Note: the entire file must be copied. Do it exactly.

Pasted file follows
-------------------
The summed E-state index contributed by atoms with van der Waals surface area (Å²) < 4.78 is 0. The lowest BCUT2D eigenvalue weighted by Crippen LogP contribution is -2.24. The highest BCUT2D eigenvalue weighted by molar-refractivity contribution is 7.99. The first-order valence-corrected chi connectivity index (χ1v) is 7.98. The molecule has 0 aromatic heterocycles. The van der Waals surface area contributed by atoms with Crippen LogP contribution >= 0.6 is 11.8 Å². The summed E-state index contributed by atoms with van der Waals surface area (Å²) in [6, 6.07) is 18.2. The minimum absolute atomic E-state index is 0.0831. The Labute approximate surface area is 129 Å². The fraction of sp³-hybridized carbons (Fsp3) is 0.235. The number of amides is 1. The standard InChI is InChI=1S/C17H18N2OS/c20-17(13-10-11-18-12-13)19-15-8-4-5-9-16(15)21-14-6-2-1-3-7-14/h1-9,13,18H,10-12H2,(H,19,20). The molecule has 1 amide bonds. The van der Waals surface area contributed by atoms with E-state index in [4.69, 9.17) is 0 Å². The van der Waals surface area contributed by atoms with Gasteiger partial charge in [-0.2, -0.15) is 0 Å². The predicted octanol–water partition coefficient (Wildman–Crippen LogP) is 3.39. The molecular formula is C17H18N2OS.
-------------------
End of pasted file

The summed E-state index contributed by atoms with van der Waals surface area (Å²) < 4.78 is 0. The lowest BCUT2D eigenvalue weighted by Crippen LogP contribution is -2.24. The highest BCUT2D eigenvalue weighted by molar-refractivity contribution is 7.99. The first-order valence-corrected chi connectivity index (χ1v) is 7.98. The molecule has 0 aromatic heterocycles. The van der Waals surface area contributed by atoms with Crippen LogP contribution >= 0.6 is 11.8 Å². The summed E-state index contributed by atoms with van der Waals surface area (Å²) in [6, 6.07) is 18.2. The minimum absolute atomic E-state index is 0.0831. The Labute approximate surface area is 129 Å². The fraction of sp³-hybridized carbons (Fsp3) is 0.235. The number of amides is 1. The standard InChI is InChI=1S/C17H18N2OS/c20-17(13-10-11-18-12-13)19-15-8-4-5-9-16(15)21-14-6-2-1-3-7-14/h1-9,13,18H,10-12H2,(H,19,20). The molecule has 1 amide bonds. The van der Waals surface area contributed by atoms with E-state index in [4.69, 9.17) is 0 Å². The van der Waals surface area contributed by atoms with Gasteiger partial charge in [-0.2, -0.15) is 0 Å². The predicted octanol–water partition coefficient (Wildman–Crippen LogP) is 3.39. The molecular formula is C17H18N2OS.